For the majority of electronic producers, programming their drums is their starting point. They programme a beat as the foundation of their track and then build everything on top of this. But many amateur producers will create a beat they like, move on and finish everything else without returning to the drums. Something that will really help give your tracks a solid sense of cohesion is interplay between the different parts. Once you’ve laid down a few more layers, try returning to your drums and see if there’s any way you can make them fit with any of the new layers better. Perhaps see if you can add in a snare hit to emphasis a chord change for example.
There’s a lot of debate over this one, some producers will swear by pitching their drums to match the key of the song, while others won’t ever tune their drums at all. The truth is that whether or not tuning your drums can really depend on the type of music your making and the type of drum sounds that you’re using. For example, boomy 808 style kicks with a lot of sustain have a very definite pitch, and if this clashes with the key of the song, then it’s going to sound strange. You can run your kick through a tuner to find out what note it is and then pitch shift it to whatever note you want it to be, but it’s probably best to do this by ear, as tuners often become more unreliable when applied to lower pitch sounds. However tuning low frequencies by ear can be difficult too, so a useful trick is to pitch your kick up an octave or two, then you can adjust the fine tuning control on your pitch shifter so that the kick sounds right with the rest of the track. Once you’ve got it sounding good, simply shift it back down to its original octave, but keeping the fine tuning control at where you’ve now set it.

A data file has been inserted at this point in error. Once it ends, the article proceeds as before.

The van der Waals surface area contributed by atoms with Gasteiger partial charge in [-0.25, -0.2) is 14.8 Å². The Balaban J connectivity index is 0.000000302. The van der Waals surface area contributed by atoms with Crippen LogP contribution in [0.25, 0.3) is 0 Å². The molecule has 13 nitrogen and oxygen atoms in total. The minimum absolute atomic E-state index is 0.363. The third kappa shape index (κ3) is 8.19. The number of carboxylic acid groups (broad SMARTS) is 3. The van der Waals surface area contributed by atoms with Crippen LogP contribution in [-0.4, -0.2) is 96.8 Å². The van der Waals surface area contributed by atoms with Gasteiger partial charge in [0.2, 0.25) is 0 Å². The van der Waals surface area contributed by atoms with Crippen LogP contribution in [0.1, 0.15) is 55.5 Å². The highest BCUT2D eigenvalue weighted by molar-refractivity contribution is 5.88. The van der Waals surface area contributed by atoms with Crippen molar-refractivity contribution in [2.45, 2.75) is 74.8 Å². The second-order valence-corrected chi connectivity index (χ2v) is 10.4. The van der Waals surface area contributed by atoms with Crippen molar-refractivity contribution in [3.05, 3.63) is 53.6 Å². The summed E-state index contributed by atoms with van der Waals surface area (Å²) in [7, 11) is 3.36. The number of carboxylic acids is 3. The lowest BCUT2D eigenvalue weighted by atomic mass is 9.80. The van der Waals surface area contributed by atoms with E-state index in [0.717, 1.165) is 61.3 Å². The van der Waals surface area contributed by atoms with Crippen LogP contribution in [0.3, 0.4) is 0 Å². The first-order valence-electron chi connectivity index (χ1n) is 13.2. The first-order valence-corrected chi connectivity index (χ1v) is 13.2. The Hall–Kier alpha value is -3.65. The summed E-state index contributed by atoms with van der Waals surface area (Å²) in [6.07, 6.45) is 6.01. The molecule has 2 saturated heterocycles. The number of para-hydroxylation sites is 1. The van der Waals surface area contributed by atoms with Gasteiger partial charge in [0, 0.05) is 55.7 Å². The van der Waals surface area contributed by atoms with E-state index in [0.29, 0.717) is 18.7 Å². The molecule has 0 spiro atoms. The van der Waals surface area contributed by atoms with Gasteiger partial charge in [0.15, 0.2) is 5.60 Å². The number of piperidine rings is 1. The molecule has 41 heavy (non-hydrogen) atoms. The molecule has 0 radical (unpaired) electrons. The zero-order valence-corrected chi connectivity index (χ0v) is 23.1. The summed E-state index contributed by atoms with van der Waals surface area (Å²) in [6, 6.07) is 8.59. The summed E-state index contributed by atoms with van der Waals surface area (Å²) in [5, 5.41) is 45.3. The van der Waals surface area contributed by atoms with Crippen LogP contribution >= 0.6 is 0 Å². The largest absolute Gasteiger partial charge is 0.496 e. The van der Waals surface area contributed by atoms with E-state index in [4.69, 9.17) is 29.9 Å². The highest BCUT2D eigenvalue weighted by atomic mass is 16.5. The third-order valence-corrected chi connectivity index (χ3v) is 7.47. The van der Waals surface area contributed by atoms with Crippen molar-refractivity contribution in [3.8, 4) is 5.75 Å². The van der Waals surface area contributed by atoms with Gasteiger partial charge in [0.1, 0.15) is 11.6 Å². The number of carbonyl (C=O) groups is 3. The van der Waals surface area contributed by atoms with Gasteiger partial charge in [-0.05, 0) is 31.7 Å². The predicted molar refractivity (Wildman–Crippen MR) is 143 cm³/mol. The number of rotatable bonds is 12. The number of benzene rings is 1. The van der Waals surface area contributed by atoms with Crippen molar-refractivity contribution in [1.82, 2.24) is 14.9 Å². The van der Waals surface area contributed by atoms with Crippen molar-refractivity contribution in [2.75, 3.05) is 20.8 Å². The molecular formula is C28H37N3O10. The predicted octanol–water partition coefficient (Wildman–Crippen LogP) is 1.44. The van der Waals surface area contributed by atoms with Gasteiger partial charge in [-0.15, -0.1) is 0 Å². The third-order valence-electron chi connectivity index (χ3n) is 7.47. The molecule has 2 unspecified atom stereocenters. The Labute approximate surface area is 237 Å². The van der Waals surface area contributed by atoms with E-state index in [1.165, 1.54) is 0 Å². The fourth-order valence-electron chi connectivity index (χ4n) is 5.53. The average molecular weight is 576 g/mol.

While there’s absolutely nothing wrong with building your beats entirely out of one shot samples, adding loops of live recorded parts can really help to breathe some life into your beats.
adding just one live recorded element into your beats can really help breathe some life them. This could be as subtle as adding a live shaker loop or as obvious as building your beats around samples of classic drum breaks. It’s often the higher frequency elements of the drum kit which really help to add groove to a beat such as hi-hats, shakers and other percussion. To take advantage of this, try high passing a live recorded beat to remove the kick and snare and then layering this over your own kick and snare patterns. Feel free to chop up the live recordings and re-order them to make something that fits your beat better if necessary.
Adding a stereo delay to your hi-hats is a super easy way to add some movement and stereo width to boring, straightforward parts. Try using a delay that you can sync to the tempo of your project and experiment with different delays, dotted rhythms in particular are an easy way to make your beats just that bit more interesting.
While finding complementary samples can be a great way to create full sounding drums, there may be times when you find that your kick is lacking the punchiness that you want, or maybe the snare just doesn’t have enough sustain. Fear not! Thankfully this can be fixed with a little help from a transient shaper. These are dynamics based tools and work in a similar to compressors, so there’s often a bit of confusion around how to two differ. The main difference is that a compressor will only kick in on transients that are over the threshold volume, while a transient shaper will affect all transients, regardless of volume. This makes them perfect for transient rich sources such as drums, where you can easily increase or decrease the attack or sustain portions of your sounds.
Armed with these 10 beat production tips you’ll be well on your way to constructing more professional sounding drums in no time!